chapter  10
Hybrid rule and state formation: Some preliminary thoughts, arguments and research items
BySHELLEY L. HURT, RONNIE D. LIPSCHUTZ
Pages 8

When we began this investigation five years ago, we did not envision that two of the biggest stories in the first months of 2014 would center on the Pulitzer Prize going to the intrepid reporters who broke the story about Edward Snowden, the National Security Agency (NSA) contractor or about Thomas Piketty’s surprise best seller on wealth inequality, Capital in the Twenty-First Century. While these two stories might seem on the surface to be unrelated, we suggest that their common thread is a concern about the future of democracy. Indeed, both ground-breaking stories suggest that the relationship between the private sector and democracy has never been greater. These contemporary concerns in the popular media are also of major concern to scholars throughout the world, as the threats to democracy seem to multiply with every technological breakthrough and with the inexorable march of the private sector’s seeming encroachment into the lives of citizens. While these causes point toward democracy’s peril, this book suggests that a serious reconsideration of state power, particularly American state power, requires sustained and detailed analysis. Hybrid Rule and State Formation has pursued three ambitious goals of

resetting the clock anew to account for the rise of privatization (periodization), bringing politics back in through a re-examination of the state, and suggesting that the emergence of hybrid rule in the West represents a global shift toward convergence of a more politically authoritative form of economic capitalism in the 21st century that portends the diminution of democracy. In pursuing these three goals, we challenged the dominant explanatory framework of neoliberalism as the catchall for understanding the rise and consequences of privatization during the past thirty-plus years. While we acknowledged that our brief sketch of the copious scholarship on neoliberalism’s explanation for the rise of privatization is beyond the scope of this project, we also recognized that important scholarship falls outside of this dominant narrative and argues that privatization has not enervated state power, authority or even autonomy (Hirst and Thompson 1999; Krasner 1999; Weiss 1998; Hibou 1999). For skeptics of the neoliberal explanatory framework, the economic sphere is not in command and never has been. But a clear view of neoliberalism as a political tactic and privatization policies as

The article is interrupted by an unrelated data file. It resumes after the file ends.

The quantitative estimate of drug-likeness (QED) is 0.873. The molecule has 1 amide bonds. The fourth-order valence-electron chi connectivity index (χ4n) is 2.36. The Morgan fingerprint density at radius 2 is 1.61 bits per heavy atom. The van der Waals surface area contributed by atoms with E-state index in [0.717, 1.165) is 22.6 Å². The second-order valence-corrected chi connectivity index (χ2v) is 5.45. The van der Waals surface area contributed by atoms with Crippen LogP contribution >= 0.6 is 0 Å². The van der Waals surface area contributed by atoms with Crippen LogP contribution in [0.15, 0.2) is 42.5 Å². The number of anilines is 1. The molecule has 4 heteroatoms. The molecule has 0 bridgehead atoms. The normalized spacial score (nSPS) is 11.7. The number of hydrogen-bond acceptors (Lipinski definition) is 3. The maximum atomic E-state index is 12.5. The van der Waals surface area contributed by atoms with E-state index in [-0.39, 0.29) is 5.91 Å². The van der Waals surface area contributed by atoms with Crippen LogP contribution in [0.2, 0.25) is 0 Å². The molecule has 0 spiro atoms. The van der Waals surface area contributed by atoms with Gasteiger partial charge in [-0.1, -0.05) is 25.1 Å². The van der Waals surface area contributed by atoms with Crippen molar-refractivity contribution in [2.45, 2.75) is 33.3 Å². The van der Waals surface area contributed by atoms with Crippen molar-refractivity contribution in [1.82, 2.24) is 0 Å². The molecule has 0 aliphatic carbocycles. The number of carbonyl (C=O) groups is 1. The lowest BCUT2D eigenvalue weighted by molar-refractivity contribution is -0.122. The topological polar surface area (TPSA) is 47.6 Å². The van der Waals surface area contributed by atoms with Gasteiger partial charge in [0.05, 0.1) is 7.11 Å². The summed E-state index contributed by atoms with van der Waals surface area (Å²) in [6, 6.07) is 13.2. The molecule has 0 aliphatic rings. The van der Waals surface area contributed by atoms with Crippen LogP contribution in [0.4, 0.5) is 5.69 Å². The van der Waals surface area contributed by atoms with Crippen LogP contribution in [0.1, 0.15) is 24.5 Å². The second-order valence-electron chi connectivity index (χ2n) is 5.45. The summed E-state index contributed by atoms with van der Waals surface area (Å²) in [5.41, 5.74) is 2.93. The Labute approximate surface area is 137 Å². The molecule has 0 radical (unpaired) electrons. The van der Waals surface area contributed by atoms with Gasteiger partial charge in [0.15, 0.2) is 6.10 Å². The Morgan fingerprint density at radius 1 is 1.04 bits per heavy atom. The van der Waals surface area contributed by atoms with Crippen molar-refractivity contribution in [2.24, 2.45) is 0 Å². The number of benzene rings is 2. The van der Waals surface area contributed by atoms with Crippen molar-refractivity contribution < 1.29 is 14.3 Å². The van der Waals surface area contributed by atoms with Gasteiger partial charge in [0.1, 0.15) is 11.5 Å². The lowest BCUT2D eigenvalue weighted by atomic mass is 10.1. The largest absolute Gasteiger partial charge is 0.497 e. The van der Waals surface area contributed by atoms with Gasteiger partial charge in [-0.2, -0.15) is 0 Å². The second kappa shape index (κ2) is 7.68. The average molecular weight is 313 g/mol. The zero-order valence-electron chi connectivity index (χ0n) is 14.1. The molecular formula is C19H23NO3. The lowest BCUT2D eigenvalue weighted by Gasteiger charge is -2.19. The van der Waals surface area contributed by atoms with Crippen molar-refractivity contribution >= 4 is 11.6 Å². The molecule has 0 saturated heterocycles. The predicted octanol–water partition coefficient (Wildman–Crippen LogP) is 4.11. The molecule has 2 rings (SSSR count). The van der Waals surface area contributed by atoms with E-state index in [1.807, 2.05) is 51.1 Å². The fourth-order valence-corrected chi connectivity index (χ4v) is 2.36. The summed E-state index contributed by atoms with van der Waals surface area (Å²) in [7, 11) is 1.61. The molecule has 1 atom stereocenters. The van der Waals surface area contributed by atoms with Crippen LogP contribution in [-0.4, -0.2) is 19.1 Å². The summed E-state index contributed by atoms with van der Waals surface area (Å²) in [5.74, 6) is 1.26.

a means toward political ends has not been forthcoming in the scholarship to date. Hence, the empirical puzzle of fully explaining privatization remains unsolved, demanding further investigation into the discrepancy between theory and real-world evidence. We hope this book opens the floodgates for a new rigorous and thorough research agenda that spurs a lively debate into this important topic.